How not to run an election- Wikileaks

Zimbabwe seems to have become a good example of how not to announce election results especially when you are not sure about who is going to win.

This was clearly expounded by three United States ambassadors when they reviewed elections in Afghanistan in 2009.

President Hamid Karzai was standing against Abdullah Abdullah in the Afghan elections which were held on 20 August and were expected to be tight.

The ambassadors agreed on 22 August not to say “anything publicly about the probability of either Hamid Karzai or Abdullah Abdullah securing the ‘50 plus one’ percentage of votes necessary for a first round win [because] there was general concern about one of the campaigns pre-emptively declaring victory and potentially setting off a chain of disruptive events as witnessed in Iran, Kenya, or Zimbabwe”.

Zimbabwe used the same “50 plus one” percentage system but posted the results outside each polling station resulting in people sms-ing and tallying the results on their own.

This sparked a celebration that Movement for Democratic Change leader Morgan Tsvangirai had won initially 68 percent of the votes beating Robert Mugabe of the Zimbabwe African People’s Union- Patriotic Front. But as the days went by the percentage declined resulting in most people complaining that ZANU-PF had rigged the elections results.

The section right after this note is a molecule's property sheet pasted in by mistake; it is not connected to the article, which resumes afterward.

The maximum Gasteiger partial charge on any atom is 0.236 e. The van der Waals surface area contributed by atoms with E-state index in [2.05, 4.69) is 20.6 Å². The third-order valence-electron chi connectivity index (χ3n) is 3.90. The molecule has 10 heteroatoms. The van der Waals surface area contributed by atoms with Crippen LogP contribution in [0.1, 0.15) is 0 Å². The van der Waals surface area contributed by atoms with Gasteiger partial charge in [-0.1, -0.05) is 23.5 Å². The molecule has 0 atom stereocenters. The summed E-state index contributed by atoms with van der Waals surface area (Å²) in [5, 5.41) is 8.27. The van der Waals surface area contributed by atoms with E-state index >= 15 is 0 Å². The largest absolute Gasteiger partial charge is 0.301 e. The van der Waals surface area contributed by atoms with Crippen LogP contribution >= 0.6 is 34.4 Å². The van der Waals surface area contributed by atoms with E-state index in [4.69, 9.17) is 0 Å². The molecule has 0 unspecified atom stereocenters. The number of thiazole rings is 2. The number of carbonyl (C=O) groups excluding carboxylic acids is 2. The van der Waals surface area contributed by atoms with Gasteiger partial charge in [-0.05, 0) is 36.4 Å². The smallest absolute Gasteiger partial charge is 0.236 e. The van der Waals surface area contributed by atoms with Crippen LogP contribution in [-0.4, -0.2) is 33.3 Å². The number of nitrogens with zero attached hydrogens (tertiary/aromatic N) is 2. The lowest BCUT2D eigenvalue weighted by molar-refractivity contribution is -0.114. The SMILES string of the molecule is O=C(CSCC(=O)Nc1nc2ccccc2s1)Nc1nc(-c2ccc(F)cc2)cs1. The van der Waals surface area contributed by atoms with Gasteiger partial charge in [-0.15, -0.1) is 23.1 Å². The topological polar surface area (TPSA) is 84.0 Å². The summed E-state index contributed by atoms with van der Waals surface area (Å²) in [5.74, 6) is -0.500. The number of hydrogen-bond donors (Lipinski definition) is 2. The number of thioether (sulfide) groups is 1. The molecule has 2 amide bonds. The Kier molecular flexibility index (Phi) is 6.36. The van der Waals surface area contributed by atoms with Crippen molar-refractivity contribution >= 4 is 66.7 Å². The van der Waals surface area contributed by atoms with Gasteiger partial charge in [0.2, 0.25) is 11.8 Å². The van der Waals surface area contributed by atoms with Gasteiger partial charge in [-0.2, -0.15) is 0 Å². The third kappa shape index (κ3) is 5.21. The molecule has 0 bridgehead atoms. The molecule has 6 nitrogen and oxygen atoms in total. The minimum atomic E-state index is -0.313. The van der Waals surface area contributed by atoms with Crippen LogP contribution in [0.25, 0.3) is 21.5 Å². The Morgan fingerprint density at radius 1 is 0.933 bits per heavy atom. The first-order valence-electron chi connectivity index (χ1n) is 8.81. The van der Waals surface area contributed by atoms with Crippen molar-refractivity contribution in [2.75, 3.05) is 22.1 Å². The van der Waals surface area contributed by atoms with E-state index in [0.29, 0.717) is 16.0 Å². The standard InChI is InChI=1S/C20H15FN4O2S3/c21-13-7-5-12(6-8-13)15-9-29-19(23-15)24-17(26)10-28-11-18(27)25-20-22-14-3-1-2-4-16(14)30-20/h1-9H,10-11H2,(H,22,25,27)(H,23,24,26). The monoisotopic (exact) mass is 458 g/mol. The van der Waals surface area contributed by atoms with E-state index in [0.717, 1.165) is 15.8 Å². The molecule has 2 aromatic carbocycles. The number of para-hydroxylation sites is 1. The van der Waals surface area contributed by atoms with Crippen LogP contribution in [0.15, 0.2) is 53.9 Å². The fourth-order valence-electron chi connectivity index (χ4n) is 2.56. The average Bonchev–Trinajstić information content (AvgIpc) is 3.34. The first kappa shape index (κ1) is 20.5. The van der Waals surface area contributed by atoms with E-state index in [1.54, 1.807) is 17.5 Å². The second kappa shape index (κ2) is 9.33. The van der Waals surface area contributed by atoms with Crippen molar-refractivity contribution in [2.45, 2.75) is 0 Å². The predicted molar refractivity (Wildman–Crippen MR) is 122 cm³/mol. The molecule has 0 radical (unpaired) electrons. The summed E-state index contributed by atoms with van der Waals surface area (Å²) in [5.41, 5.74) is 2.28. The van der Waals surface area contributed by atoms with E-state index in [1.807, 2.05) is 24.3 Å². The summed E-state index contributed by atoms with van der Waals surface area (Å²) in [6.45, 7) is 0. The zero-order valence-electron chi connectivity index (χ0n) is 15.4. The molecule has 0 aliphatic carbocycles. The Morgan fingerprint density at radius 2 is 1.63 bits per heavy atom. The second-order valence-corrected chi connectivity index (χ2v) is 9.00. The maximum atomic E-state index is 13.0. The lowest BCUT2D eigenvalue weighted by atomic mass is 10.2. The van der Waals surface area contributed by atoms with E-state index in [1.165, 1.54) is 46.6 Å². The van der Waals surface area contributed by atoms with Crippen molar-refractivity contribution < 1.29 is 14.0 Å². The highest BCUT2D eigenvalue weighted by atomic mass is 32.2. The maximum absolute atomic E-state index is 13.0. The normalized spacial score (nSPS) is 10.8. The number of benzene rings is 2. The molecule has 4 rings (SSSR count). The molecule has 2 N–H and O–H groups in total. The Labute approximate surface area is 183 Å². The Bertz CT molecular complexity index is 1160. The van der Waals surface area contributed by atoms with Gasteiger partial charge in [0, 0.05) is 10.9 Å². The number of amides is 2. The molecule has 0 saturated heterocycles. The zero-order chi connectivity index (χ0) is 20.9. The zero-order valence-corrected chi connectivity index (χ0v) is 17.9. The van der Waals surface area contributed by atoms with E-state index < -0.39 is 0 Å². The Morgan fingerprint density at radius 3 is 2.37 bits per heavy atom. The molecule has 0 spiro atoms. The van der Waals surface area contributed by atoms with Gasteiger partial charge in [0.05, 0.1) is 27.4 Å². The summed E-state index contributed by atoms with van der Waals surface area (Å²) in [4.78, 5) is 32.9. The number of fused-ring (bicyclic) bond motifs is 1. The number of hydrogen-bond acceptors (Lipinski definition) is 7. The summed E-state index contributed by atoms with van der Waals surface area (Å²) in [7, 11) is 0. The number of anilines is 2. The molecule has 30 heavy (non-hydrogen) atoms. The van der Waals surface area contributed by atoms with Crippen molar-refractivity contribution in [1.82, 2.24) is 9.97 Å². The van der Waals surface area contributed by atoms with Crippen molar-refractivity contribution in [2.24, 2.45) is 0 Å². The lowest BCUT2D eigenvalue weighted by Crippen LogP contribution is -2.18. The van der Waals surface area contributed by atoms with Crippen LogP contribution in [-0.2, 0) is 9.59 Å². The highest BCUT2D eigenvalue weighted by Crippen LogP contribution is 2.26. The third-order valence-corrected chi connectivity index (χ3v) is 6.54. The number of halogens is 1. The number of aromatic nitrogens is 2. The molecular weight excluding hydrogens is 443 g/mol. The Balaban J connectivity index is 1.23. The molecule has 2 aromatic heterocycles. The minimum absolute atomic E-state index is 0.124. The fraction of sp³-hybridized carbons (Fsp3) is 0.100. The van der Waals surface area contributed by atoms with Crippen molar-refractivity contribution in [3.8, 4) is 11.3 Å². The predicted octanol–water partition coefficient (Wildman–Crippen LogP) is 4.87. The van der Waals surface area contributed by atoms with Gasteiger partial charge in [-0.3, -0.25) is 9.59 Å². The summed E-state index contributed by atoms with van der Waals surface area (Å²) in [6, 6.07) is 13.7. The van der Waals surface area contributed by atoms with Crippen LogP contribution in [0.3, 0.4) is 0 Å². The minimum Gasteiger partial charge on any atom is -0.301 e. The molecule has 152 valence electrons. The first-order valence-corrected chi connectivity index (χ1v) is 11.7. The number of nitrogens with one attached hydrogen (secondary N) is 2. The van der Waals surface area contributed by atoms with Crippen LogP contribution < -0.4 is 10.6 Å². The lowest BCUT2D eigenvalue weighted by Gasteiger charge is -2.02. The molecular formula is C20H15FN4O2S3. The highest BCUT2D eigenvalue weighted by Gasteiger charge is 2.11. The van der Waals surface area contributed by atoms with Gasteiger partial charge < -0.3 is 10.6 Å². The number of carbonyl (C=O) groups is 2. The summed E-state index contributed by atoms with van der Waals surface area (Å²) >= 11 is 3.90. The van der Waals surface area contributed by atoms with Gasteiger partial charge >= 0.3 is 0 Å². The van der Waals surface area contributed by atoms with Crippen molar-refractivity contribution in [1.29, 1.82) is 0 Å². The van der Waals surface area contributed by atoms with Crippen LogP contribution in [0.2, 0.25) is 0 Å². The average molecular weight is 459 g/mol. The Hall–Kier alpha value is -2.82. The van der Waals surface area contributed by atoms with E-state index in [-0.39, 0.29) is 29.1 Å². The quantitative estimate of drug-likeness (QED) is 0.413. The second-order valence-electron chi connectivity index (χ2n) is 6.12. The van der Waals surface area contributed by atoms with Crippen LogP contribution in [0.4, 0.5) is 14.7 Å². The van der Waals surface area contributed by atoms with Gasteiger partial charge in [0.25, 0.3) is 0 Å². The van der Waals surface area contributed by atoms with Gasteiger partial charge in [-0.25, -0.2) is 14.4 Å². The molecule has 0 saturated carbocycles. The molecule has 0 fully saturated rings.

There was also a stalemate in Afghanistan with Adbullah pulling out of the run off because he believed a "transparent election is not possible” but the United States accepted the results which saw Karzai remaining in office.

Full cable:

 

 

 

 

 

 

 

 

Viewing cable 09KABUL2523, S/SRAP HOLBROOKE’S AUG 22 MEETING WITH SRSG KAI

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Reference ID

Created

Released

Classification

Origin

09KABUL2523

2009-08-25 09:09

2010-12-02 21:09

CONFIDENTIAL

Embassy Kabul

VZCZCXRO0385

PP RUEHDBU RUEHPW RUEHSL

DE RUEHBUL #2523 2370926

ZNY CCCCC ZZH

P 250926Z AUG 09 ZDK

FM AMEMBASSY KABUL

TO RUEHC/SECSTATE WASHDC PRIORITY 1078

INFO RUCNAFG/AFGHANISTAN COLLECTIVE PRIORITY

C O N F I D E N T I A L KABUL 002523

 

SIPDIS

 

EO 12958 DECL: 08/25/2019

TAGS PGOV, PREL, AF

SUBJECT: S/SRAP HOLBROOKE’S AUG 22 MEETING WITH SRSG KAI

EIDE AND DSRSG GALBRAITH ON ELECTION SCENARIO PLANNING

 

Classified By: Amb. Timothy M. Carney for reasons 1.4 (b) and (d).

 

¶1. (C) Summary. Ambassadors Holbrooke, Eikenberry, and Ricciardone discussed post-election day scenarios with SRSG Kai Eide, DSRSG Galbraith, and UNDP two days after election day. They agreed that candidates would most likely use rationales of fraud and Pashtun disenfranchisement to discredit the outcome of elections. UNDP’s Margie Cook expressed confidence the Independent Electoral Commission (IEC) and Electoral Complaints Commission (ECC) could together effectively detect fraud and invalidate ballots where necessary. Participants agreed that the IEC, UN, and international partners should all strive to remain silent when it came to predictions or probabilities of various outcomes. There was shared concern about the specter of a disgruntled candidate preemptively declaring victory and sparking civil unrest. End Summary.